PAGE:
General Train Information for South Korea
Trains (기차 gi-cha) are a comfortable way to travel around Korea. Although slightly more expensive, less frequent,
sometimes less punctual and slower to reach destinations than the buses; trains are well equipped, easier to navigate
for English speakers, and a safe way to travel.
Korail is the national train operator, and has been working in recent years to expand its routes and services. However,
routes are still pretty limited and don’t cover all areas of Korea – especially in the countryside. The Korail website
allows you to view routes and book tickets in English
, however it can be difficult to get specific details from the site,
and the routes can be explained quite vaguely. As with bus travel in Korea, it is usually not necessary to book train tickets
in advance, unless you are travelling on a big national holiday or a route that is extremely popular for some reason.
Korea is most proud of its high-speed KTX (Korea Train eXpress) trains which connect major cities like Seoul, Busan,
Daejeon and Daegu, travelling at 300km per hour, and making the journey from Seoul to Busan take less than 3 hours. Fares
for that journey are around 50,000 won. KTX trains usually have 18 cars, so are longer than regular trains, have a 3 car
First Class section, and a trolley service serving drinks and refreshments.
Regular trains are categorised into the following:
Express – Saemaeul (새마을)
Semi-Express – Mugunghwa (무궁화)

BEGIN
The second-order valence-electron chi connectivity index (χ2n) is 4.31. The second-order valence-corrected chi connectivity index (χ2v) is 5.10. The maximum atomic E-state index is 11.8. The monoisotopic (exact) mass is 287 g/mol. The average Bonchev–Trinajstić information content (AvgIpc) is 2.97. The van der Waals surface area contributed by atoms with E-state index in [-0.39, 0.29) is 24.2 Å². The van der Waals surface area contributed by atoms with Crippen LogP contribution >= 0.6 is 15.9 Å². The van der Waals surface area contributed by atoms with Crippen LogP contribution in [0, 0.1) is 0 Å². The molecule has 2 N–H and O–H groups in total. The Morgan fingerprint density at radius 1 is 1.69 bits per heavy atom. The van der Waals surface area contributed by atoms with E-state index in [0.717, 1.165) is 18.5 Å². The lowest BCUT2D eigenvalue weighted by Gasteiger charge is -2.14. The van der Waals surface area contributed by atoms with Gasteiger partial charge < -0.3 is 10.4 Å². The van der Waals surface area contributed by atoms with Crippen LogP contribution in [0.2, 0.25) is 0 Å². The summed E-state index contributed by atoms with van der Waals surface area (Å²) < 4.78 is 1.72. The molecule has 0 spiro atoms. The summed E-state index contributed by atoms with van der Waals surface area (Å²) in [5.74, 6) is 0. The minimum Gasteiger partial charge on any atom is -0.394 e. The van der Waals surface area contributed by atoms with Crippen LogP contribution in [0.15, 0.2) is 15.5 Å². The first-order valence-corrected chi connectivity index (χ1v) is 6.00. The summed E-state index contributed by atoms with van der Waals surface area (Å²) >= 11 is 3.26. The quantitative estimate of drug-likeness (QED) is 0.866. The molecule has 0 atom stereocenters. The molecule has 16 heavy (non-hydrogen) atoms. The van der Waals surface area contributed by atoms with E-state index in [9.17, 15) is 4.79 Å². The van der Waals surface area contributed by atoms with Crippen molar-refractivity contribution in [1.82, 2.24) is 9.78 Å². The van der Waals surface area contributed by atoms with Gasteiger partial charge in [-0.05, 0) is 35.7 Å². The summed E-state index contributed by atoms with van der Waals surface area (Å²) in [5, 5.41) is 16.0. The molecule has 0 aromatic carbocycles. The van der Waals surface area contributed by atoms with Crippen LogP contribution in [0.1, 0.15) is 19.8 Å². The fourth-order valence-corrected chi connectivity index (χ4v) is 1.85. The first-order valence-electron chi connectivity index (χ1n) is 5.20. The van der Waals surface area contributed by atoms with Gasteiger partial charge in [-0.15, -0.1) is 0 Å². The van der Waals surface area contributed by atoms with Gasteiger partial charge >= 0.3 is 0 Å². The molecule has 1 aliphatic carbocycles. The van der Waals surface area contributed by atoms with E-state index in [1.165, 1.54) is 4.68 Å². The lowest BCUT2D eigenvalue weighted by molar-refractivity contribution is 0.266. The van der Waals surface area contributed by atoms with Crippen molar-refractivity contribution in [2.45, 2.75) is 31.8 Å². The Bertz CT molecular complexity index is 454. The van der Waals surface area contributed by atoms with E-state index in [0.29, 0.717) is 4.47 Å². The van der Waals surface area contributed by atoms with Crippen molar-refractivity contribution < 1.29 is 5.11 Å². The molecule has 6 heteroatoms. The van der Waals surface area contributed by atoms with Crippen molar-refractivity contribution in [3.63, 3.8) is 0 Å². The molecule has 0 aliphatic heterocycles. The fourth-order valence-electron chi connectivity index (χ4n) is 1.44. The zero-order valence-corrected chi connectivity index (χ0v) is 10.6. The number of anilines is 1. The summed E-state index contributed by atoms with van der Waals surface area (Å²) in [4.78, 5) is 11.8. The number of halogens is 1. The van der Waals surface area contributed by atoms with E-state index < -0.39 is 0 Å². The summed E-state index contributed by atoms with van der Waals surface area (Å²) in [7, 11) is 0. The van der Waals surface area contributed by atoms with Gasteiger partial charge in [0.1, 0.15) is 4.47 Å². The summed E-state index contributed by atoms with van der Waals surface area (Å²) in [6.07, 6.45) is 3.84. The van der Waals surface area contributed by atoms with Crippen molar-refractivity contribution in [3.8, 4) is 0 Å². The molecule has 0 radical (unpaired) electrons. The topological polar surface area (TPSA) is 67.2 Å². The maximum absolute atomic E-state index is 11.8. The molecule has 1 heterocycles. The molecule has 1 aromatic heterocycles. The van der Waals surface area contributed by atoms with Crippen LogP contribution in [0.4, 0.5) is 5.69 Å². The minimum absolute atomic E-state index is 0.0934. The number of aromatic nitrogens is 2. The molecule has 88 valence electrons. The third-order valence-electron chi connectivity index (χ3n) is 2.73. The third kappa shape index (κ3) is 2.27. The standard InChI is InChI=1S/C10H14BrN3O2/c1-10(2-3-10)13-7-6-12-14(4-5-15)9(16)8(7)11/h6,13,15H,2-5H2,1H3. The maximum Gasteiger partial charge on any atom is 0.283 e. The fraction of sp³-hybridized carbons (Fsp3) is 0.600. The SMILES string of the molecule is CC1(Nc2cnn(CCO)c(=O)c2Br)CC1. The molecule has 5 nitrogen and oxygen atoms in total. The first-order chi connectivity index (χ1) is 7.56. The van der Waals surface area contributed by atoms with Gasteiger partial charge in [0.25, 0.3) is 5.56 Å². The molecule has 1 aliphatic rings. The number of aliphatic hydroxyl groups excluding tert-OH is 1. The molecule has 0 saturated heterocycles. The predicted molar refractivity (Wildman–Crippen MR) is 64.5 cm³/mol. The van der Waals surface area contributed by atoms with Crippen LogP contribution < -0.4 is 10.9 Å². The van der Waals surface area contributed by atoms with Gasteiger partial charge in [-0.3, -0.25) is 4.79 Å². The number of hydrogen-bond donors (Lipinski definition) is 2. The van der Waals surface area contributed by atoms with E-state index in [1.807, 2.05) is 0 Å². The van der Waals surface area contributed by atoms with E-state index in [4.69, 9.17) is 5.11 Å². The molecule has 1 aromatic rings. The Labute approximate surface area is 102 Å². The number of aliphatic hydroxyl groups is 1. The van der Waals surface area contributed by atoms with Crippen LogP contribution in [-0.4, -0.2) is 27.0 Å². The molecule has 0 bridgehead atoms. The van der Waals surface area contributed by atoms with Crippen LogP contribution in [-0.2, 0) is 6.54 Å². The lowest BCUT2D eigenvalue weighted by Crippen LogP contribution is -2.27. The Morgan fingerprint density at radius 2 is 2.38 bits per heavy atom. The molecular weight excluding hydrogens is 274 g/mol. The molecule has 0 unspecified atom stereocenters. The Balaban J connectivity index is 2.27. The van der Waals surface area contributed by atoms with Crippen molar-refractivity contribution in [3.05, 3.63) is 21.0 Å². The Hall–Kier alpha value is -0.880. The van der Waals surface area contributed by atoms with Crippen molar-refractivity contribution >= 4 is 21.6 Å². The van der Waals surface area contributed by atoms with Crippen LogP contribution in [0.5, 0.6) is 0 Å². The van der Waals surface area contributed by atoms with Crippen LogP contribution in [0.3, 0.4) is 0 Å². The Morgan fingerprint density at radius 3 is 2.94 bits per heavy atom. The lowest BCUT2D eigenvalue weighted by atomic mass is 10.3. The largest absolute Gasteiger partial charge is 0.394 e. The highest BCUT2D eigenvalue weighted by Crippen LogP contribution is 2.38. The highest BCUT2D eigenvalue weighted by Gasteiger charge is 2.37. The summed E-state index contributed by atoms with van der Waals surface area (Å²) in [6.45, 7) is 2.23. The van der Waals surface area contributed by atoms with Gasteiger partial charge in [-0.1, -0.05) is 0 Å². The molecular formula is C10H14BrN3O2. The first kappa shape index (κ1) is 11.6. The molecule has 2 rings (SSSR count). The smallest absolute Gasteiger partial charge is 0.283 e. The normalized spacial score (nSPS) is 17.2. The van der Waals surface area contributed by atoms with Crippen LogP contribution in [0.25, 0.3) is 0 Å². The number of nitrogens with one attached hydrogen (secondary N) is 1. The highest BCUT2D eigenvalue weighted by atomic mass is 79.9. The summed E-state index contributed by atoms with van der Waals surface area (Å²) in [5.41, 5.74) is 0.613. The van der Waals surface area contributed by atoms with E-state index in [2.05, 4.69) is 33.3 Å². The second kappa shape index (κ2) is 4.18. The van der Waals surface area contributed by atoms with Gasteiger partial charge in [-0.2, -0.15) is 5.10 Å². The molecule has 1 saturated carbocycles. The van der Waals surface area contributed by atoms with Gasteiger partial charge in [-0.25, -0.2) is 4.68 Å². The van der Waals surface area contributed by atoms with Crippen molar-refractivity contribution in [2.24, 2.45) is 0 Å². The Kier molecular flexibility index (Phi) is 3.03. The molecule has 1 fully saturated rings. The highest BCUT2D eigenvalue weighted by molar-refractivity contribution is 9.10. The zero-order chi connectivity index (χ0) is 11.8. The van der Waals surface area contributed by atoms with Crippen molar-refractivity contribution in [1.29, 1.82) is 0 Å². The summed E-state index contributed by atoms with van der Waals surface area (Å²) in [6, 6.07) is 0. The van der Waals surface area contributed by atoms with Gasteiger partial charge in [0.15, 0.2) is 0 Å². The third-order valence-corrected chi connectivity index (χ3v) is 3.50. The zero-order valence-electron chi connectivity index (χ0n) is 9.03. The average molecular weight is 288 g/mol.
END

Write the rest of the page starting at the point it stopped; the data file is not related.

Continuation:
Local – Tonggeun (통근)(not particularly common anymore)
Most trains, especially those travelling long distances, are fitted with a ‘bar’ and entertainment carriage, which
sells alcohol, soft drinks and hot and cold food. There are also computers with internet which cost around 500 won for
15 minutes, as well as noraebangs (singing rooms), where you can karaoke the journey away! Unlike trains in some Western
countries, the food and drink prices are very reasonable, and purchases don’t cost any more than in regular shops.
In the seating carriages themselves, there is a lever underneath the seats, which you can press to rotate the chairs
to face a different direction. This is great if you’re travelling in group and want to face each other and socialise
throughout the journey. The seats also recline if you fancy a snooze.
Announcements on the trains are often made in both Korean and English, so it’s usually easy to know when you’re approaching
your stop. Tickets are also printed with information in both languages, and unlike the bus tickets, they tell you what time you
are expected to arrive at your destination. As well as buying tickets from the attendant at the ticket office, you can also
usually find self-service machines at the station, which have an English option, and allow you to pay by cash or card.
All trains in Korea are non-smoking, as are the platforms. As in Western trains, you can find toilets at the end of the
carriages, which are usually pretty clean and well maintained. It is also usually possible to take bicycles on board, and store
them at the end of the carriage.
The word for ‘Train Station’ in Korean is 기차역 (gi-cha yok)
We are constantly adding new train schedules onto our site. However, if you have any information regarding train schedule
changes that we have not listed here, then please get in touch with us at